Parallels Desktop for Mac

Run Windows on Mac OS X with no reboot!
Parallels is one of the most interesting pieces of software I’ve seen in a long time. It’s not that it’s virtualization either. I’ve been following VMware since the inception. It’s the fact that they’ve created the one piece of the puzzle that every other virtualization misses. The ability to interact directly with a virtual application as if it was native.
VMware doesn’t do this. Neither does Xen. In fact, none of the current offerings for virtualization offer direct interaction with virtual applications except for Parallels. Even more interesting is that Parallels is one of the few virtualization packages that has a MacOSX host product, and if not the first one to have it.
And THAT is why it is worth the money. The name of the feature? Coherence.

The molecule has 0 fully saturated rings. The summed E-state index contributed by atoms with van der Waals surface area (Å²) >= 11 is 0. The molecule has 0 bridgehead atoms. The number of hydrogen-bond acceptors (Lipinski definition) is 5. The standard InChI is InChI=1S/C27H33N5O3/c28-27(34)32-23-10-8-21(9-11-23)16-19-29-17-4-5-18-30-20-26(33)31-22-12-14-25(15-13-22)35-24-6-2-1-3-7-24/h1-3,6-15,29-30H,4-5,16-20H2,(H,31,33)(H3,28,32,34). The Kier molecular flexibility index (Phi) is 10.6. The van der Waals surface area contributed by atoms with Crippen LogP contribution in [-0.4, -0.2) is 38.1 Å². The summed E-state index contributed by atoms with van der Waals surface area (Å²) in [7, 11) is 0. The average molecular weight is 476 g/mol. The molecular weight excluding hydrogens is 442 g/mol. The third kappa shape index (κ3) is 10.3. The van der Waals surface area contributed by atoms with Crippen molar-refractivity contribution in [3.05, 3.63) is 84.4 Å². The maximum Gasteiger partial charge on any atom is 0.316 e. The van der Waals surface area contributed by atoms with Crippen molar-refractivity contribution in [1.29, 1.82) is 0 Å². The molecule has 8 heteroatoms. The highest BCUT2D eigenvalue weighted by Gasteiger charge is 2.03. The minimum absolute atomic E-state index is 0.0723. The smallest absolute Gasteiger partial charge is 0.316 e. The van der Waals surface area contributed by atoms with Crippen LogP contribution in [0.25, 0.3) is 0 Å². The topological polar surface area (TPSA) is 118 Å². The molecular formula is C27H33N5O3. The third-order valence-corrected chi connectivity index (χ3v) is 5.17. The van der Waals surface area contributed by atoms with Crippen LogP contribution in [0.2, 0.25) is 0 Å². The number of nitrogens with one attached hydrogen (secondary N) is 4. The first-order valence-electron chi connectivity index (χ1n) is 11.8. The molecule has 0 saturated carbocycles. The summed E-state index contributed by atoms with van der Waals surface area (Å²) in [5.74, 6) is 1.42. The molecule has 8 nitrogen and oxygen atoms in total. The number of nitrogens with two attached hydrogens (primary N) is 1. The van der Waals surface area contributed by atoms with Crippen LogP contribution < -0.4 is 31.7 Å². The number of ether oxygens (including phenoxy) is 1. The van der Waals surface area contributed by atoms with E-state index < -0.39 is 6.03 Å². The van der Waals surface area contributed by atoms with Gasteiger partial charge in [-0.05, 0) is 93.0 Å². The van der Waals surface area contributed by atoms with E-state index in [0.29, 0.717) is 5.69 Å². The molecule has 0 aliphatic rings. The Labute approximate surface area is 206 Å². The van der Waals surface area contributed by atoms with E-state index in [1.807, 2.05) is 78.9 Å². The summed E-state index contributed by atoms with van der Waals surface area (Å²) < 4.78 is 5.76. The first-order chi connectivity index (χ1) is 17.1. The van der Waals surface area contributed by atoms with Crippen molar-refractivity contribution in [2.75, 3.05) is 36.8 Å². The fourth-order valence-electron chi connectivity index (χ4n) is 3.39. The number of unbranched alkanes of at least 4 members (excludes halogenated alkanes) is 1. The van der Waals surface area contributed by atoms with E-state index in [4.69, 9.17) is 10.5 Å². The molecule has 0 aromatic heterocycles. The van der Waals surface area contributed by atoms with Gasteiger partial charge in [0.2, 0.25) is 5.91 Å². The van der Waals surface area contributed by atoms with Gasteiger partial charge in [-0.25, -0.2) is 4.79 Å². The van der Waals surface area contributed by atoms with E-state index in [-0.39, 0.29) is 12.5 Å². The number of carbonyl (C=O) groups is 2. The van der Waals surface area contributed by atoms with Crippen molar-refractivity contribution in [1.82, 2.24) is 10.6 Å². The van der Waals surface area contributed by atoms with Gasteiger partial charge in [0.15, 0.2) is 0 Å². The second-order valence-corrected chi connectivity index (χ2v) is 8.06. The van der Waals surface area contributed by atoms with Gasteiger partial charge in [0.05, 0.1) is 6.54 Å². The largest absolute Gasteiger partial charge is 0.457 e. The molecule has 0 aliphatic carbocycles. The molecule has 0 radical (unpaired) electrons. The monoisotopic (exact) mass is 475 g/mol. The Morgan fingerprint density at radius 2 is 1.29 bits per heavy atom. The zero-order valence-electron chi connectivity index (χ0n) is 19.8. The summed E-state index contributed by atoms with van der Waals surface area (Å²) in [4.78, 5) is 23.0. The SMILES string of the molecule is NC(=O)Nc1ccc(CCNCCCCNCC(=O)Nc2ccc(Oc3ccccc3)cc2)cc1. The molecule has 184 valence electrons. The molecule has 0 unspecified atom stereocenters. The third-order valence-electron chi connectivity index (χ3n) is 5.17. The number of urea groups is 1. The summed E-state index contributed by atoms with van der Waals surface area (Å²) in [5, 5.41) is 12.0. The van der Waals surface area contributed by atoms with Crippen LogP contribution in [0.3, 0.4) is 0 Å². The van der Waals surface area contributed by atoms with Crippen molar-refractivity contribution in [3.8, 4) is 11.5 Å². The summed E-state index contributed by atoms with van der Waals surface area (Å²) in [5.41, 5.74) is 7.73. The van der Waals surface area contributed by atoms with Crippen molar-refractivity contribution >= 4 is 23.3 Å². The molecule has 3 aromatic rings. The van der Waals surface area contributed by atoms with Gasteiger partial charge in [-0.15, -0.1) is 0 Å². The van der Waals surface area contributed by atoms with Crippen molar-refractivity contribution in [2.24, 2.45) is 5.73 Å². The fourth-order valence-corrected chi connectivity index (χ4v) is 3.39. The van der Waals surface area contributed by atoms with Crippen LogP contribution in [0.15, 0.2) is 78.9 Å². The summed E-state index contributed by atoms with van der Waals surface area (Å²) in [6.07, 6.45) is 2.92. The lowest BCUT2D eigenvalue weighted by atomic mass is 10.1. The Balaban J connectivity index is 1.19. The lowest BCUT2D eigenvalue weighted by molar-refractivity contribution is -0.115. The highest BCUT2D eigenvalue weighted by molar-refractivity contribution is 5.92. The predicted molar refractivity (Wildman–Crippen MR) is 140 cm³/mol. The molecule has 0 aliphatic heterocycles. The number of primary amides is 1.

So why is Coherence worth it? Coherence is strictly to interact with Windows applications (yes, we know that it’d be wonderful if it could do the same with linux applications, but one thing at a time shall we? ). WIth Coherence, when you open a virtual Windows application, an application icon appears on the active MacOSX dock. You can drag this icon over to your usual dock.
The next time that you open the application, it will launch Parallels in the background and open the application straight onto your MacOSX desktop. Just like a MacOSX application.
Now if that doesn’t make it exciting, I don’t know what does. That means that the Mac now has Windows applications available in a seamless format. The keyword here is seamless. As far as anyone can tell, you’re using a Windows application directly in your Mac and it works the same way.
The only negative about virtualization? You can’t play games due to no 3D support (if you discount the DirectX 9 beta from VMware) and your performance of your virtual applications could be slightly lacking since you’re sharing resources with your host operating system.
Currently, Parallels Desktop for Mac (Intel Mac) [affiliate] will run you about eighty bucks.